Various techniques have been attempted for preventing postoperative flexor tendon adhesion, such as modification of suture technique, pharmacological agents, and mechanical barriers. However, there is no evidence of the efficacy of these methods in clinical settings. In this study, we present the long-term outcomes of a randomized prospective study in which acellular dermal matrix (ADM) was used to prevent postoperative adhesions after tendon injury in the hand.

From January 2017 to January 2020, all patients with an acute single flexor tendon injury in hand Zones III, IV, or V were candidates. A single-digit, total tendon rupture repaired within 48 hours, from the index finger to the little finger, was included in the study. Patients were randomly allocated to either a control or ADM group. Complications and the range of movements were recorded. Functional outcomes and a patient satisfaction questionnaire were evaluated after 12 months following the tendon repair surgery. The present study is adhered to the CONSORT guidelines.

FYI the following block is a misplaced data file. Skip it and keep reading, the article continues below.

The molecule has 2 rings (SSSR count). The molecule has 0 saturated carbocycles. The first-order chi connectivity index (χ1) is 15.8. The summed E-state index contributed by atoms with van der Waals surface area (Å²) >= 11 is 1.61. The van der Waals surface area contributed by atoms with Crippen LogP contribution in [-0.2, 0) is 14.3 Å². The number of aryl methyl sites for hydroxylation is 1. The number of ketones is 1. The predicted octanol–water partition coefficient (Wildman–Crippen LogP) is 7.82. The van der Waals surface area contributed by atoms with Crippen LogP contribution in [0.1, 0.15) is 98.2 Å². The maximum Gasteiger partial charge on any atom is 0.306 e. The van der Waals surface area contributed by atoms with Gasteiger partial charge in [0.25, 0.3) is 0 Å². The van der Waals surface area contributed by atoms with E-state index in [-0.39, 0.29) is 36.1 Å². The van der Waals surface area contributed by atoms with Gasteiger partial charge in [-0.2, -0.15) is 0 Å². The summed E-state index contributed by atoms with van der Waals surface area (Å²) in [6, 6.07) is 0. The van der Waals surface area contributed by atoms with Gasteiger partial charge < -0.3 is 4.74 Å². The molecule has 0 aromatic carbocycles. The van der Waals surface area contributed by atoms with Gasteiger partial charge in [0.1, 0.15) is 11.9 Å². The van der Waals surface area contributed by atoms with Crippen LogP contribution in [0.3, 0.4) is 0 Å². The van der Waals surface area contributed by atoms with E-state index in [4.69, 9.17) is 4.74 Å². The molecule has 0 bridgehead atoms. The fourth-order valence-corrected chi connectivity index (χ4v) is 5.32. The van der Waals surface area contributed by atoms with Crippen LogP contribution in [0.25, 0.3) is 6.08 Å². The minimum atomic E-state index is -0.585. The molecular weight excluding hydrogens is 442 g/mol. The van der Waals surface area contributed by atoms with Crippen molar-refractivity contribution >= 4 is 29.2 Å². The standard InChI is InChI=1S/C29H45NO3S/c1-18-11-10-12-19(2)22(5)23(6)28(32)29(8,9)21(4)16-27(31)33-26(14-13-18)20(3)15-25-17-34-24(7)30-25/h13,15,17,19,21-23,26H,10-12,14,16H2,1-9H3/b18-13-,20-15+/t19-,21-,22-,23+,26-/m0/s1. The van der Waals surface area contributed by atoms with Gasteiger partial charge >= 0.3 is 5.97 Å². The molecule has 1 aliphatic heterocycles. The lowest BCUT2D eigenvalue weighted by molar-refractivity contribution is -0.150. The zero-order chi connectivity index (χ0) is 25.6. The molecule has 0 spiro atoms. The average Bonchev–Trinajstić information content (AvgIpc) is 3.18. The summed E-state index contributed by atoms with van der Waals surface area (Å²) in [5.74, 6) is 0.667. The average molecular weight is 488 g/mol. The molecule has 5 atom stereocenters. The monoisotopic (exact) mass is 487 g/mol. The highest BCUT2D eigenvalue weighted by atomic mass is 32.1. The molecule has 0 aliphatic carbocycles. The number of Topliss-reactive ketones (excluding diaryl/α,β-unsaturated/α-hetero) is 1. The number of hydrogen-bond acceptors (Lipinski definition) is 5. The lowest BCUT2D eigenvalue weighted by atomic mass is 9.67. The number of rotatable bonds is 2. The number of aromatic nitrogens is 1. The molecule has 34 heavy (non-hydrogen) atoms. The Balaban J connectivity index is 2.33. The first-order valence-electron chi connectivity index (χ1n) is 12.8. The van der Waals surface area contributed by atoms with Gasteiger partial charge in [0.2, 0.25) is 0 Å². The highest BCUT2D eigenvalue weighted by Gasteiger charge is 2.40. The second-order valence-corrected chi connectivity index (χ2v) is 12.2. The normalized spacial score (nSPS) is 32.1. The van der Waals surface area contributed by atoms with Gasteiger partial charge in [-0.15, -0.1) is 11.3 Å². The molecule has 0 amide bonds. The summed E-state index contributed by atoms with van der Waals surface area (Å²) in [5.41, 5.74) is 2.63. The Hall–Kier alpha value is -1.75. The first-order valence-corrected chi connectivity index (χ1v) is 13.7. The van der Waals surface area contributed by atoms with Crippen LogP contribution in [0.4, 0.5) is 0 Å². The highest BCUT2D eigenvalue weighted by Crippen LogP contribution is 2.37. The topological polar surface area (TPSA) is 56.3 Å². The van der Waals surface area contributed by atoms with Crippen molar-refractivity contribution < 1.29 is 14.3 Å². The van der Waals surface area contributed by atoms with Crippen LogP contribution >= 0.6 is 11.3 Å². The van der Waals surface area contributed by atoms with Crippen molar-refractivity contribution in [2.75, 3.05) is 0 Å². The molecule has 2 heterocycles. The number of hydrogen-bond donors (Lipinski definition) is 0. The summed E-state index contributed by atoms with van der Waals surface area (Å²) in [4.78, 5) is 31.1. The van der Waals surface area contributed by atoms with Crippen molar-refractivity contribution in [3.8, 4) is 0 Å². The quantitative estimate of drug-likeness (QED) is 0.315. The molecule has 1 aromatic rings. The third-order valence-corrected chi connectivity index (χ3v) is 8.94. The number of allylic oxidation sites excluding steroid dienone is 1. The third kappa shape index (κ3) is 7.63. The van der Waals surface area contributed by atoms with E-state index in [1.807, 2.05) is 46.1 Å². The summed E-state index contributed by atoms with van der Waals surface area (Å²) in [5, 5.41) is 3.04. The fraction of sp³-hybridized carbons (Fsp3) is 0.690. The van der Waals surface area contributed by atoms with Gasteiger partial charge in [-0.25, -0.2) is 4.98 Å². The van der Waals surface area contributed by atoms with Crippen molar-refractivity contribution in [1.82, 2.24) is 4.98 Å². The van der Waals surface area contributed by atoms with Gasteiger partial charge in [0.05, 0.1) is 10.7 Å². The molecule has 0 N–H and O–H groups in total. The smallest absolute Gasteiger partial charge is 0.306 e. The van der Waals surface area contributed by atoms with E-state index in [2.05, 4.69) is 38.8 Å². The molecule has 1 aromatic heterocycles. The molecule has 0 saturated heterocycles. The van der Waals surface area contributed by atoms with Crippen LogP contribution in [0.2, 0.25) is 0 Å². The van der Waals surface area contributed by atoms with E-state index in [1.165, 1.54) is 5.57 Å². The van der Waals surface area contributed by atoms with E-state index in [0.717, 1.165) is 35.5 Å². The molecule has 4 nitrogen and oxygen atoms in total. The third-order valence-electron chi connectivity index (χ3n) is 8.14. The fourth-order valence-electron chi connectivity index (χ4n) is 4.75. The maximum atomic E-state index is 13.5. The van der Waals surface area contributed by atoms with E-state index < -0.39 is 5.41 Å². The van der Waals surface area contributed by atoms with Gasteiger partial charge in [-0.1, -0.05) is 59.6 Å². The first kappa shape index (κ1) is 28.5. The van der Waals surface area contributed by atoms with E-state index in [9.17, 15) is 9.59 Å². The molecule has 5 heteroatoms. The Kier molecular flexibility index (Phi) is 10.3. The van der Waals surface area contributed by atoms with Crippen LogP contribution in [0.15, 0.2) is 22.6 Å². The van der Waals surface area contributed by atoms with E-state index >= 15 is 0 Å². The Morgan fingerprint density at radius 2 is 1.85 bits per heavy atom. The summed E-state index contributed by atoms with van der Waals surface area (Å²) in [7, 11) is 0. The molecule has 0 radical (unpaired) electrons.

A total of 25 patients was enrolled in the study: 13 patients in the ADM group and 12 in the control group. According to Buck-Gramcko II criteria, the postoperative functional outcome score was 14.38 ± 1.71 in the ADM group and 13.08 ± 1.82 in the control group (P value = .0485). Patient satisfaction was recorded at 8.38 ± 1.44 in the ADM group and 7.08 ± 1.58 in the control group (P value = .0309), a significant difference. There were no differences in complications between the 2 groups.

The beneficial effects of ADM after tendon repair were confirmed by improved postoperative functional outcome at flexor Zones III, IV, and V, preventing peritendinous adhesions and acting effectively as an anti-adhesive barrier.

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